These reviled figures were involved in the evictions of some 250,000 Irish families during the 1840s and 1850s, writes Dr Ciarán Reilly, Department of History

Ciaran Reilly - History
The Wrecker was a reviled figure in Famine Ireland and the role they played in evictions was long remembered in many communities. Often referred to as the ‘hut tumbler’ or ‘leveller’, the Wrecker was involved in the levelling of houses which resulted in an estimated 250,000 families losing their homes during the Great Famine.

Undoubtedly, the numbers who were cleared during the 1840s would have been far higher had it not been for the government legislation which did bring some security for tenants. But land agents well versed on the limitations of legislation frequently used intimidating tactics to coerce tenants into paying their rent. So-called rent 'warners' and ‘watchers’ were employed to keep an eye on those who might carry away crops or bring animals to the market. Indeed, on the eve of the Famine one Tipperary landlord went as far as having ‘a dozen crowbars made in the forge’ in an effort to frighten the tenantry into paying their rent.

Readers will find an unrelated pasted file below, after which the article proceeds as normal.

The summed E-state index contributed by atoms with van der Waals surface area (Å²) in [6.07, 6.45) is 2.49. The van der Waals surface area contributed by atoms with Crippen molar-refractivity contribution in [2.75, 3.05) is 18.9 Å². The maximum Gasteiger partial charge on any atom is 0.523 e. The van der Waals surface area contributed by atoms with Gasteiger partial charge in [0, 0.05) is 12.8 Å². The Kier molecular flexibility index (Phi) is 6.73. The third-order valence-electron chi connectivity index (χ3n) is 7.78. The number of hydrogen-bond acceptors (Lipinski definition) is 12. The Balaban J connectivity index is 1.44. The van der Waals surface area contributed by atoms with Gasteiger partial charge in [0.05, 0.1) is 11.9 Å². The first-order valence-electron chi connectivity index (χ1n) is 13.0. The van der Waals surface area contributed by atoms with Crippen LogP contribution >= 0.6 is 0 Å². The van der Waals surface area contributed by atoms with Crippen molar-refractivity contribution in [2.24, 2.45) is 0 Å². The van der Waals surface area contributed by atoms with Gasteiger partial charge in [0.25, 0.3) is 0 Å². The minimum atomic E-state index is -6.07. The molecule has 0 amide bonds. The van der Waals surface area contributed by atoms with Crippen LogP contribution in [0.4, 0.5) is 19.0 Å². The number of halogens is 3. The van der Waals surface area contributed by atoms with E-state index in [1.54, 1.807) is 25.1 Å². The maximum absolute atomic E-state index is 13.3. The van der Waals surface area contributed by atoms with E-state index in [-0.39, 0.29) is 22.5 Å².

Many land agents favoured seizing livestock and crops as a means of forcing the payment of rent and arrears, before proceeding to the courts if that failed. Very often, tenants pleaded with the agent or his bailiff and procured the money at the last minute to pay arrears and thus some were allowed to remain as caretakers. Those who were given no further indulgence were duly evicted; the quenching of the fire in the hearth a symbolic moment in the final process of eviction.

No part of the country was immune from eviction. In counties such as Wexford and Kilkenny, where landlords and their agents were widely praised in the early stages of the Famine for their benevolence, it was soon lamented that they turned their attention to eviction. However, it was in counties such as Mayo, Galway, Clare, Limerick, Kerry and Tipperary where the force of eviction was highest; the latter earning the sobriquet ‘Bloody Tipperary’.